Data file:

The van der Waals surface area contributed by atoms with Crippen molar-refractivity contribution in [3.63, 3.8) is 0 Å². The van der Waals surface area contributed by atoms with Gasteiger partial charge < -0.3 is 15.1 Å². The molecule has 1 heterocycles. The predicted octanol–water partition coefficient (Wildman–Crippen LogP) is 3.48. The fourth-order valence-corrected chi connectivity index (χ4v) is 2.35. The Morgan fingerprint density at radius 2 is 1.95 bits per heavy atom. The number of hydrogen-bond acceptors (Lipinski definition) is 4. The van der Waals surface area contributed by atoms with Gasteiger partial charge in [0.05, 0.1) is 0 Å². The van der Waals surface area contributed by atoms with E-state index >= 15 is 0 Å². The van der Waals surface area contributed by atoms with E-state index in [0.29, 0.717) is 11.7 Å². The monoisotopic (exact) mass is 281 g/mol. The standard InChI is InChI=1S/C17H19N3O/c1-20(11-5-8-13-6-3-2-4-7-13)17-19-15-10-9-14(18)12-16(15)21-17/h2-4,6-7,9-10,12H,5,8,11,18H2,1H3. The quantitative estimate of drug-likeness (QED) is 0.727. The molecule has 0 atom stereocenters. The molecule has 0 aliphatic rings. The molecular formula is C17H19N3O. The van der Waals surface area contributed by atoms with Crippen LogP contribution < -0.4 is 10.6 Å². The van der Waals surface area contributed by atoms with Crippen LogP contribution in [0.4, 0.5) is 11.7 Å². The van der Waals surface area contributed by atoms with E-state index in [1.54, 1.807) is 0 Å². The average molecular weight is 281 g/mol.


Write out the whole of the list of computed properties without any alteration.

The van der Waals surface area contributed by atoms with Crippen molar-refractivity contribution in [3.63, 3.8) is 0 Å². The van der Waals surface area contributed by atoms with Gasteiger partial charge < -0.3 is 15.1 Å². The molecule has 1 heterocycles. The predicted octanol–water partition coefficient (Wildman–Crippen LogP) is 3.48. The fourth-order valence-corrected chi connectivity index (χ4v) is 2.35. The Morgan fingerprint density at radius 2 is 1.95 bits per heavy atom. The number of hydrogen-bond acceptors (Lipinski definition) is 4. The van der Waals surface area contributed by atoms with Gasteiger partial charge in [0.05, 0.1) is 0 Å². The van der Waals surface area contributed by atoms with E-state index >= 15 is 0 Å². The van der Waals surface area contributed by atoms with E-state index in [0.29, 0.717) is 11.7 Å². The monoisotopic (exact) mass is 281 g/mol. The standard InChI is InChI=1S/C17H19N3O/c1-20(11-5-8-13-6-3-2-4-7-13)17-19-15-10-9-14(18)12-16(15)21-17/h2-4,6-7,9-10,12H,5,8,11,18H2,1H3. The quantitative estimate of drug-likeness (QED) is 0.727. The molecule has 0 atom stereocenters. The molecule has 0 aliphatic rings. The molecular formula is C17H19N3O. The van der Waals surface area contributed by atoms with Crippen LogP contribution < -0.4 is 10.6 Å². The van der Waals surface area contributed by atoms with Crippen LogP contribution in [0.4, 0.5) is 11.7 Å². The van der Waals surface area contributed by atoms with E-state index in [1.54, 1.807) is 0 Å². The average molecular weight is 281 g/mol.